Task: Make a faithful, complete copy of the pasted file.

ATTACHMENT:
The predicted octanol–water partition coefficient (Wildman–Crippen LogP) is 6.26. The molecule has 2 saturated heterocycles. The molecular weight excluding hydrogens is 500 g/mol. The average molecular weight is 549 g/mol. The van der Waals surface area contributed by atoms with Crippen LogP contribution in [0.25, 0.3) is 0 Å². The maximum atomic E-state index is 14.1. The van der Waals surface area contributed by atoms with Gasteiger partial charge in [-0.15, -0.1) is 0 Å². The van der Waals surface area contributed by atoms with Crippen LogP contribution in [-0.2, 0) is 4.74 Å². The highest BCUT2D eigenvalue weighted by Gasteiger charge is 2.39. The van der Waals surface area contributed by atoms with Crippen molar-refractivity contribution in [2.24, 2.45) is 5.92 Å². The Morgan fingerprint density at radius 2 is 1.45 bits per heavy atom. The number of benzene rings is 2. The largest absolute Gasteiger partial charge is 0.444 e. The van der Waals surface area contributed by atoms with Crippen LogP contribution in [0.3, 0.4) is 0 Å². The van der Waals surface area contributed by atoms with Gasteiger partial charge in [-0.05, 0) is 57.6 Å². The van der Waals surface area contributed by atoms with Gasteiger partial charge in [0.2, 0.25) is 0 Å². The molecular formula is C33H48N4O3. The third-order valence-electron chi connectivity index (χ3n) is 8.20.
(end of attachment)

The predicted octanol–water partition coefficient (Wildman–Crippen LogP) is 6.26. The molecule has 2 saturated heterocycles. The molecular weight excluding hydrogens is 500 g/mol. The average molecular weight is 549 g/mol. The van der Waals surface area contributed by atoms with Crippen LogP contribution in [0.25, 0.3) is 0 Å². The maximum atomic E-state index is 14.1. The van der Waals surface area contributed by atoms with Gasteiger partial charge in [-0.15, -0.1) is 0 Å². The van der Waals surface area contributed by atoms with Crippen LogP contribution in [-0.2, 0) is 4.74 Å². The highest BCUT2D eigenvalue weighted by Gasteiger charge is 2.39. The van der Waals surface area contributed by atoms with Crippen molar-refractivity contribution in [2.24, 2.45) is 5.92 Å². The Morgan fingerprint density at radius 2 is 1.45 bits per heavy atom. The number of benzene rings is 2. The largest absolute Gasteiger partial charge is 0.444 e. The van der Waals surface area contributed by atoms with Crippen LogP contribution in [0.3, 0.4) is 0 Å². The van der Waals surface area contributed by atoms with Gasteiger partial charge in [-0.05, 0) is 57.6 Å². The van der Waals surface area contributed by atoms with Gasteiger partial charge in [0.2, 0.25) is 0 Å². The molecular formula is C33H48N4O3. The third-order valence-electron chi connectivity index (χ3n) is 8.20.